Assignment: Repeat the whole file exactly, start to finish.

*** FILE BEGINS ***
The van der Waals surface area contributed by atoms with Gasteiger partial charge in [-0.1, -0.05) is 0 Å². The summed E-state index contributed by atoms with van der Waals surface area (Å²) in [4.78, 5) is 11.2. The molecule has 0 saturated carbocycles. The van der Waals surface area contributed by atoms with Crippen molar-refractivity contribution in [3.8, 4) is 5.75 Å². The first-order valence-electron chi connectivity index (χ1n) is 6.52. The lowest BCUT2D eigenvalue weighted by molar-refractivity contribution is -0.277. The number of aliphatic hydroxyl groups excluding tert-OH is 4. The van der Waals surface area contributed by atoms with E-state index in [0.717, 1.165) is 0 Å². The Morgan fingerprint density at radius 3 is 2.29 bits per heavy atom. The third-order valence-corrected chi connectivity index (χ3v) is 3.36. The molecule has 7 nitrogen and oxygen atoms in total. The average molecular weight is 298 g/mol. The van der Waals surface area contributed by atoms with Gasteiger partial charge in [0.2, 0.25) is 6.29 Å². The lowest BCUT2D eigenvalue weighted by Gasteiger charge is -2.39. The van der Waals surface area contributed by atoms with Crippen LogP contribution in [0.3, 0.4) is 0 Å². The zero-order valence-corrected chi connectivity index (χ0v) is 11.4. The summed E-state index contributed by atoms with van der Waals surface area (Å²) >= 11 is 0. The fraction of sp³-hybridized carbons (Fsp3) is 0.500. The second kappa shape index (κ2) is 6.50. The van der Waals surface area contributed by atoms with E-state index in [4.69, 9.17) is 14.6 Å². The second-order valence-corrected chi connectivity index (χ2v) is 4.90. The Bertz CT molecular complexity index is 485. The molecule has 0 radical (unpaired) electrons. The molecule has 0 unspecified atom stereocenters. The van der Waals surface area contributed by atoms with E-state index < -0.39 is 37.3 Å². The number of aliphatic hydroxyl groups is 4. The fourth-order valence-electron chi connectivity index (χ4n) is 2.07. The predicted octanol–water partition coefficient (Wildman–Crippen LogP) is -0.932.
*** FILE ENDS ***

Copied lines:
The van der Waals surface area contributed by atoms with Gasteiger partial charge in [-0.1, -0.05) is 0 Å². The summed E-state index contributed by atoms with van der Waals surface area (Å²) in [4.78, 5) is 11.2. The molecule has 0 saturated carbocycles. The van der Waals surface area contributed by atoms with Crippen molar-refractivity contribution in [3.8, 4) is 5.75 Å². The first-order valence-electron chi connectivity index (χ1n) is 6.52. The lowest BCUT2D eigenvalue weighted by molar-refractivity contribution is -0.277. The number of aliphatic hydroxyl groups excluding tert-OH is 4. The van der Waals surface area contributed by atoms with E-state index in [0.717, 1.165) is 0 Å². The Morgan fingerprint density at radius 3 is 2.29 bits per heavy atom. The third-order valence-corrected chi connectivity index (χ3v) is 3.36. The molecule has 7 nitrogen and oxygen atoms in total. The average molecular weight is 298 g/mol. The van der Waals surface area contributed by atoms with Gasteiger partial charge in [0.2, 0.25) is 6.29 Å². The lowest BCUT2D eigenvalue weighted by Gasteiger charge is -2.39. The van der Waals surface area contributed by atoms with Crippen LogP contribution in [0.3, 0.4) is 0 Å². The zero-order valence-corrected chi connectivity index (χ0v) is 11.4. The summed E-state index contributed by atoms with van der Waals surface area (Å²) >= 11 is 0. The fraction of sp³-hybridized carbons (Fsp3) is 0.500. The second kappa shape index (κ2) is 6.50. The van der Waals surface area contributed by atoms with E-state index in [4.69, 9.17) is 14.6 Å². The second-order valence-corrected chi connectivity index (χ2v) is 4.90. The Bertz CT molecular complexity index is 485. The molecule has 0 radical (unpaired) electrons. The molecule has 0 unspecified atom stereocenters. The van der Waals surface area contributed by atoms with E-state index < -0.39 is 37.3 Å². The number of aliphatic hydroxyl groups is 4. The fourth-order valence-electron chi connectivity index (χ4n) is 2.07. The predicted octanol–water partition coefficient (Wildman–Crippen LogP) is -0.932.